Susan Reff: So just to kind of ask a question to wind up I, I often have clients who are like, Well, Susan, that person’s hiding money, and I’m like, OK, well, we’ll find it in the discovery. And they’re like, Well, but if they don’t turn it over and we can’t figure it out. So like, I don’t know how to put that person at ease. I can only say, well, we can only discover what we can discover. Like, you know, if the person didn’t turn over that bank account info and that retirement account info. There’s a possibility you wouldn’t have known about it.
Tracy Hightower-Henne: I always take I tell those clients, I take that as a challenge. Yeah. While we don’t love discovery, I think it’s really fascinating looking at people’s bank accounts and kind of seeing like, what is this activity? I just have a recent case where someone is spending thirteen hundred dollars a shot at strip clubs. And I find out the
Susan Reff: Strippers on the credit card to always know, yeah, it’s either the debit card or the credit card or the ATM machines. And it’s like, Yes.
Tracy Hightower-Henne: So, so I stupid. Yeah. And so
Susan Reff: Either, you know,
Tracy Hightower-Henne: I often tell clients, I tell the clients who are having those concerns like, Well, you’re not going to find it unless someone is dealing in cash and cash only you’re going to find it right if they’re getting a paycheck. You look at the pay stubs, where’s the money going? You can trace it as a deposit in their accounts. And that’s why I like to send out subpoenas to banks because you can send a subpoena to all the banks in the local area, and it doesn’t cost anything because they’ll tell you we don’t have any accounts here, and you literally are just saying, send me any and all account statements for this person, Social Security number, because they’re all attached to someone’s Social Security number. So I usually start with the question Where do you think he or she banks? And then we send a subpoena to them.
Susan Reff: I remember a case. I think it was your case where
Tracy Hightower-Henne: Not my personal
Susan Reff: Case, right? A case of yours where there was a lot of concern about a person abusing prescription drugs. And I think you literally sent subpoenas to just random pharmacies.
Tracy Hightower-Henne: I think we did like Walgreens, CVS, Hy-Vee
Susan Reff: And don’t you have to send it to each individual location?
Tracy Hightower-Henne: I think we did, and we knew that this person was this a person that was wearing foil on her head, too? Yes. Yeah.
Susan Reff: So a long time ago, yeah,
Tracy Hightower-Henne: It was in our old office. I think that was like one of the
Susan Reff: First bigger divorces.
Tracy Hightower-Henne: No. One of the first like crazy side divorce cases where there was a lot of things happening. Yeah. And yeah, we sent the subpoena to those all those different places. And she this woman was abusing prescription medication such that she went to different locations. And they at that point, they weren’t tracking very well or at all that she had picked up OxyContin here, and
Susan Reff: The state patrol was supposed to do that. I mean, and that’s been in effect for a long time, but I don’t think they do a very good job of it because it comes up all the time in cases.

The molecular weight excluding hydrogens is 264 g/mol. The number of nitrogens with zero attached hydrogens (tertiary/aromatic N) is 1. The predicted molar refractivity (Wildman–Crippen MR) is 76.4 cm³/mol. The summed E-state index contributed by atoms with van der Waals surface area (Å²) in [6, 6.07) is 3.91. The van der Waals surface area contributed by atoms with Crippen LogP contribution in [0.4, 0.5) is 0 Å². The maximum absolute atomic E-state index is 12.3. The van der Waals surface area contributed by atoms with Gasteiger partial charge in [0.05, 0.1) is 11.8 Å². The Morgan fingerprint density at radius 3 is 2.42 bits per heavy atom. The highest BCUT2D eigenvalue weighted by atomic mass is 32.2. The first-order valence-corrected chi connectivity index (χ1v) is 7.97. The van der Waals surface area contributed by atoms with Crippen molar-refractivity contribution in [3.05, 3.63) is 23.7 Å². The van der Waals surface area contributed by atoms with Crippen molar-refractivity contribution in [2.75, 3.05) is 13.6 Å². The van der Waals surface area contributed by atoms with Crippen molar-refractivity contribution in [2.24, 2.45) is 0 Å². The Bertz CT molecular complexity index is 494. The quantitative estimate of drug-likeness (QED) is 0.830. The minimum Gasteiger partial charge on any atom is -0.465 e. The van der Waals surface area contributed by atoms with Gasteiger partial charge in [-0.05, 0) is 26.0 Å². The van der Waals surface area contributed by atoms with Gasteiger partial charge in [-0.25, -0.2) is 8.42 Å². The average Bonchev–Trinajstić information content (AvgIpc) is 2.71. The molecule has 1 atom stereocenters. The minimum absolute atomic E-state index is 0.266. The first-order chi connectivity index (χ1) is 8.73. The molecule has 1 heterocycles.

Tracy Hightower-Henne: As a result, we did get good information that she was picking up prescriptions at a lot of different pharmacies,
Susan Reff: Along with lots of
Tracy Hightower-Henne: Foil and foil. She brow. If you get the receipts, it was probably foil and prescription at Walgreens.
Susan Reff: So lesson learned. Listen to your lawyer’s advice about discovery. If if a lawyer is telling you you should do it, you should do it. And if the lawyer is telling you, you know, this will show you that all of the information, it’s true.
Tracy Hightower-Henne: And I think the one big pushback we get from clients is that their Google world tells you discovery is expensive, but sometimes it literally pays for itself when you are getting the information of nine hundred missing thousand dollars. Yeah. The couple of thousand dollars you may pay to get it is is worth it. But also, you know, discoveries. The cost of discovery just has to be done sometimes so that you can actually have a well-written decree that identifies all the debts and assets
Susan Reff: You got to pay to play.
Tracy Hightower-Henne: That’s right. Another poker term.
Susan Reff: Oh, that’s a poker term. Yeah. Not just sports in general.
Tracy Hightower-Henne: Well, it’s used in poker because you have to pay to stay in the hand, at least Texas Hold’em,
Susan Reff: Probably any poker, right?
Tracy Hightower-Henne: Sure. I don’t know. I only know Texas Hold’em. I think so. All in all, discovery is important. There are some exceptions where we don’t do it, but for the majority of the time we’re doing it. And you’re just going to be happy with it. Just live with it.
Susan Reff: Yep. And don’t drop off smoky documents.
Tracy Hightower-Henne: Yeah. And maybe try to do something other than the plastic grocery bag.
Susan Reff: All right. Thanks for listening, everyone. See you next time.
Announcer: Thank you for listening to the lady Lawyer League Podcast. Be sure to like and subscribe anywhere you get your podcasts, if you would like to learn more about our firm, Hightower-Reff Law, please visit us at H r Law Omaha.com. We’ll see you next week.
Ever wonder what happens to your stuff after you die? Well, it turns out that the court has a say. Enter Tosha Heavican: Death Esquire – she’s here to give us an inside look at Probate and Estate Law. In this episode, we’ll be discussing all things related to probating an estate. From understanding how the process works to figuring out who gets what when all is said and done. So listen up – Tosha is about to drop some knowledge! Let’s get started!
What happens after a divorce? What are the different judgments and how do they impact you? In this episode Susan and Tracy cover all of those post decree tasks you need to know when your divorce is final. Once the divorce is final, there are a few things you need to think about. You’ll want to make sure that all the necessary judgments have been issued and that you understand them. Property division, alimony (if applicable), child support/custody—these are all important pieces for your post-divorce life.